Frequent, flexible and cutting-edge training options are in demand. Increasingly people need new skills to keep pace with changes in the workplace driven by digitisation, automation and new technology. Here are some insights into the changing nature of work and how skill gaps can be best met by short course providers.
We are on the brink of the ‘fourth industrial revolution’ led by automation and new technology. This is bringing change to jobs - some disappearing and new ones emerging. People are also living longer, which means longer working lives. To remain relevant, individuals are looking for ways to continually upskill and reskill; to progress in their career or continue to prosper in roles undergoing digital transformation.
Recently Deloitte conducted a survey of nearly 4,000 Australian workers nationally, across age groups, genders and locations. The report ‘Higher Education for a Changing World: Ensuring the 100-year Life is a Better Life’ found that more than half of all respondents - 55 per cent - were either currently engaged in study, had recently completed it or would contemplate studies in the near future.
Whether its a "live to learn" philosophy or a "learn or die" mentality, lifelong learning is really the only option!
The digital technologies that are already here and those just around the corner, such as artificial intelligence, robotics and autonomous vehicles, are changing the nature of work and types of training demanded in a digital economy. The size of Australia’s digital economy is forecasted to reach $139bn by 2020. The question is are we ready?
Recent research by NCVER on ‘Skilling the Australian workforce for the digital economy’ identified the need to develop the digital skills of the general workforce, well beyond ICT departments, if Australia is to compete in a rapidly emerging global digital economy. Of concern to vocational education and training (VET) is the shortfall in digital skills training content in current training packages - more than half of industry survey respondents were not satisfied with the digital skills of VET graduates.
To ensure a fit workforce for the digital future, digital skills training will be required across all industries and occupational levels. While there is estimated to be a net job creation from technology, we need to get practical about upskilling workers to adapt to the digital age.
The exponential expansion of the digital economy and necessity for continuous learning is driving demand for short, flexible, customised skills training. Individuals are looking for training that meets specific skills gaps and they want options that are both cost-effective and time-effective.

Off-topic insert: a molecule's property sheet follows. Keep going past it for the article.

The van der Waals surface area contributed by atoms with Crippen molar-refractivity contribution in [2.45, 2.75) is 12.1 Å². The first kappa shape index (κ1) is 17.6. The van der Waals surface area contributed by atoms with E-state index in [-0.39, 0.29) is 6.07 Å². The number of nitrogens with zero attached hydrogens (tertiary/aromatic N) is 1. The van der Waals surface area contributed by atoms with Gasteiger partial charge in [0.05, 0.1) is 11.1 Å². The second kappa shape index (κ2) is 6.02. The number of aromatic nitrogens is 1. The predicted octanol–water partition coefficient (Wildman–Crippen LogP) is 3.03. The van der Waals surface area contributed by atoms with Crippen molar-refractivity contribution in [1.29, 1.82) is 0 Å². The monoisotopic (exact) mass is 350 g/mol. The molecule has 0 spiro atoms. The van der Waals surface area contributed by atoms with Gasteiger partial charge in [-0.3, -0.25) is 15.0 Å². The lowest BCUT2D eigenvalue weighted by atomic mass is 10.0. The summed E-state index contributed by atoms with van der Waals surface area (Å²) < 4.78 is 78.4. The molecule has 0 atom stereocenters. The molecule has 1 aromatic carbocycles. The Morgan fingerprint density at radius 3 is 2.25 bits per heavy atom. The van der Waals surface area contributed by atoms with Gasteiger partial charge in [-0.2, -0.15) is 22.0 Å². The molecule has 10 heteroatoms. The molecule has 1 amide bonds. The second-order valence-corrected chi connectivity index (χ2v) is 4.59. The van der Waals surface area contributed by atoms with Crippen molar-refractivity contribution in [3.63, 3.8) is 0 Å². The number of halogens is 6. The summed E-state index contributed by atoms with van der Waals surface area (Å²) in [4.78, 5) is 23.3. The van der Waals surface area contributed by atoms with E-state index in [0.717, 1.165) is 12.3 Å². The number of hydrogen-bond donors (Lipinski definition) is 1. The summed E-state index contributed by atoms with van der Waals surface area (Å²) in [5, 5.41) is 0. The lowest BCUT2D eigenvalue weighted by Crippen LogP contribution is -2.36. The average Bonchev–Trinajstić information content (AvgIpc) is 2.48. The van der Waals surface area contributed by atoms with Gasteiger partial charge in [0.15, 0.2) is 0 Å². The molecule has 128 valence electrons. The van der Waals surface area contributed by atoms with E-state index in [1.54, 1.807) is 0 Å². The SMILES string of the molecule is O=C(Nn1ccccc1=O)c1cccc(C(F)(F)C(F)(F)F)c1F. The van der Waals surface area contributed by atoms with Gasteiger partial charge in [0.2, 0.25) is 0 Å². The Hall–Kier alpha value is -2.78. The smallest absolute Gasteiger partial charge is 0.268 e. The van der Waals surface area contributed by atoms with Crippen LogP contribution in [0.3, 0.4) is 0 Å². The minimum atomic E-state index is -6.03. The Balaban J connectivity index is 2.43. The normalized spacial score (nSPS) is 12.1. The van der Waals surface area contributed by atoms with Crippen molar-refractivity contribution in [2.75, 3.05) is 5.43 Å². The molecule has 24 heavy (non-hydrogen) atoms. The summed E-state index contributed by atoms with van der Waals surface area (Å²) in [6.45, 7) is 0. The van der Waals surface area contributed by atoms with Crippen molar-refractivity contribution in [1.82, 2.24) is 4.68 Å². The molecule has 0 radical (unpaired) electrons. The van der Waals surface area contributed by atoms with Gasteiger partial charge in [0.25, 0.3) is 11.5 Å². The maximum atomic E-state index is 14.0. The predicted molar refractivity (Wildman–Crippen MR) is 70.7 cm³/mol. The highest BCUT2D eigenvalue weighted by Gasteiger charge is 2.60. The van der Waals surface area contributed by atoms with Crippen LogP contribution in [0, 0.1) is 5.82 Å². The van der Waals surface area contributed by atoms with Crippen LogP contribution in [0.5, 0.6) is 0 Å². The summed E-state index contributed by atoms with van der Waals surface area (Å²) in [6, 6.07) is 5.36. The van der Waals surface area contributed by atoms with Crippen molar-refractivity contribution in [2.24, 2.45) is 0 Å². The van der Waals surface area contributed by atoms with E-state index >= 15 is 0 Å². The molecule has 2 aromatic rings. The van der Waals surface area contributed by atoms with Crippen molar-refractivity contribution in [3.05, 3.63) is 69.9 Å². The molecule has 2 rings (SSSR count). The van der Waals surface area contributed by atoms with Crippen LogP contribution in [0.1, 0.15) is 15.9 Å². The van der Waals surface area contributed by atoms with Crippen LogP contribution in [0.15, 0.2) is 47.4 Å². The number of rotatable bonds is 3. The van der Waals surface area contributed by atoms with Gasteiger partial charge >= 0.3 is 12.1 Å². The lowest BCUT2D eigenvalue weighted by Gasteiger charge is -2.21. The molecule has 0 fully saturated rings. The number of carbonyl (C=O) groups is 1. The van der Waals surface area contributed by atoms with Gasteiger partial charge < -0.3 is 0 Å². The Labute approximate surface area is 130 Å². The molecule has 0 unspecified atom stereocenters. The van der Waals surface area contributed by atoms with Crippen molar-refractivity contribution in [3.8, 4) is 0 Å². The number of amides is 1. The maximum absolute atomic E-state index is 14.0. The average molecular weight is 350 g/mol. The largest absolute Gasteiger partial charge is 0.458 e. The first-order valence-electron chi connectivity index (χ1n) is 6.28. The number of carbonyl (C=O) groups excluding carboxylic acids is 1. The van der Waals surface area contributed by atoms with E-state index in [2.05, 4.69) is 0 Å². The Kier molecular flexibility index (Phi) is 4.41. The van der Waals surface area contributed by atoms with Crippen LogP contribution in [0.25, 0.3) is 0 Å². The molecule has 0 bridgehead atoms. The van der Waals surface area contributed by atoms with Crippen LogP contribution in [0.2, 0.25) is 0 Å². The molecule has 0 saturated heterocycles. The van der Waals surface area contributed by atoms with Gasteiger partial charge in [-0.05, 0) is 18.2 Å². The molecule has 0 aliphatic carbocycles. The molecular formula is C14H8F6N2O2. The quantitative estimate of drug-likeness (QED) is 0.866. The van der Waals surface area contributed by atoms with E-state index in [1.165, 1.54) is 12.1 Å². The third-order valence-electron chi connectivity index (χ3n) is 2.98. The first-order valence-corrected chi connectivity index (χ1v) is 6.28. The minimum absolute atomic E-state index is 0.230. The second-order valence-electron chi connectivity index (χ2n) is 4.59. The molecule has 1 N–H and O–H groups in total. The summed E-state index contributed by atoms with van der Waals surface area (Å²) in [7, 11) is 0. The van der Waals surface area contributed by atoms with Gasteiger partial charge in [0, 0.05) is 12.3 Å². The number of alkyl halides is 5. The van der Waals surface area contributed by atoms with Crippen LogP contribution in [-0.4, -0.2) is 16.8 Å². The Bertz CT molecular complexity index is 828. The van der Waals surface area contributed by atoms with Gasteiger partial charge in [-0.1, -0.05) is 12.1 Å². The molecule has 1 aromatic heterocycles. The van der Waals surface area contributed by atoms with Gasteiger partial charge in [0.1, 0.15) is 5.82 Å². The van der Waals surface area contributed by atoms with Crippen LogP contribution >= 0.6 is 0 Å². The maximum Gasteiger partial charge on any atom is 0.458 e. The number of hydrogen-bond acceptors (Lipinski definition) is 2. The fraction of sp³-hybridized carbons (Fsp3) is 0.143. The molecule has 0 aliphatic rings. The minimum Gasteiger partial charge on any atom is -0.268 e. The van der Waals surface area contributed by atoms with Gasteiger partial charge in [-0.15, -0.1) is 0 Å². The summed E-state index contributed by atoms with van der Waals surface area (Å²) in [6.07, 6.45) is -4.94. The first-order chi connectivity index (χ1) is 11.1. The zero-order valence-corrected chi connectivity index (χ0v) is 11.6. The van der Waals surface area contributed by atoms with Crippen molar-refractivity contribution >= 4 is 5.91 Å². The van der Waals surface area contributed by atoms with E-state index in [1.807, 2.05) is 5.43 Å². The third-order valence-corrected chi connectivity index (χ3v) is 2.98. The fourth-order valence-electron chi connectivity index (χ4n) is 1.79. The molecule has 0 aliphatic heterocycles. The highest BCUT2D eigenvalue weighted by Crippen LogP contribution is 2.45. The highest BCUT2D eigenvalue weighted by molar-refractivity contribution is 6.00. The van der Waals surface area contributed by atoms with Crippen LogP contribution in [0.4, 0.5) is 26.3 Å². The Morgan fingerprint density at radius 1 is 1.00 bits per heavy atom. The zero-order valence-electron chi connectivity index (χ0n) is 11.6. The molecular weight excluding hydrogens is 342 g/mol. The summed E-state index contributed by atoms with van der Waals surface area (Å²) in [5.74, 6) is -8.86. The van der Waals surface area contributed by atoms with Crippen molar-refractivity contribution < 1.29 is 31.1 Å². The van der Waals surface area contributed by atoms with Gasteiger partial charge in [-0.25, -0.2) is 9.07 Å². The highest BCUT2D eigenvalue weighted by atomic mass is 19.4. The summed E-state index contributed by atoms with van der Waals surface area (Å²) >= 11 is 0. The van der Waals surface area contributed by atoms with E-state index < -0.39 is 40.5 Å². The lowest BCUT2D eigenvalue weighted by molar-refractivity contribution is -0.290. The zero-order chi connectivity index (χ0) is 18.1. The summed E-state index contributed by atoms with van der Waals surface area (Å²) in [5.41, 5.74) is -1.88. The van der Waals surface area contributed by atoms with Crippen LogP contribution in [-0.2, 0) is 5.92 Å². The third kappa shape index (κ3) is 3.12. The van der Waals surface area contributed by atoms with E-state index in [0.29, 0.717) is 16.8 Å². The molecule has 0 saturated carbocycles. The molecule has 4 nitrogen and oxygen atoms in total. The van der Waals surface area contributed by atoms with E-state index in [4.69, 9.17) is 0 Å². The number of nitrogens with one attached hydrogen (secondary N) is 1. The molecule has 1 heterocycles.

When selecting training options, often the priority is to acquire the right skills and not just obtain a formal qualification. The 2018 Deloitte report revealed a very large number of students enrolled in non-accredited education and training - just under one-third of respondents were currently engaged in a course of study that was not recognised under the Australian Qualifications Framework (AQF) and almost 40 per cent indicated they would undertake non-AQF training in the future.
A related trend is the ‘unbundling’ degrees in the higher education sector and the offering of micro-credentials. For example, the University of New England’s new bespoke courses offers students the option to ‘study just the parts of a degree you need’ by selecting units from a single degree, or to 'mix and match' units from different degrees.
Given that 95% of human resource managers actively seek micro-credentials from potential candidates it's no wonder that short, customised learning experiences are becoming the forefront of professional skill sets.
Longer lives, advances in technology and the global digital network are major forces shaping the workforce and the future of training. While there are no certainties about what exactly the future holds, we can already see how these trends are changing the way work gets done and the skills needed to do it.
There is a huge untapped demand for small, bite-sized, flexible learning alternatives to traditional degree, diploma and certificate courses. While the government works on a digital skills framework, clever VET providers will work more closely with industry in the design and delivery of short, bespoke courses that connect the needs of business, technology and the individual.
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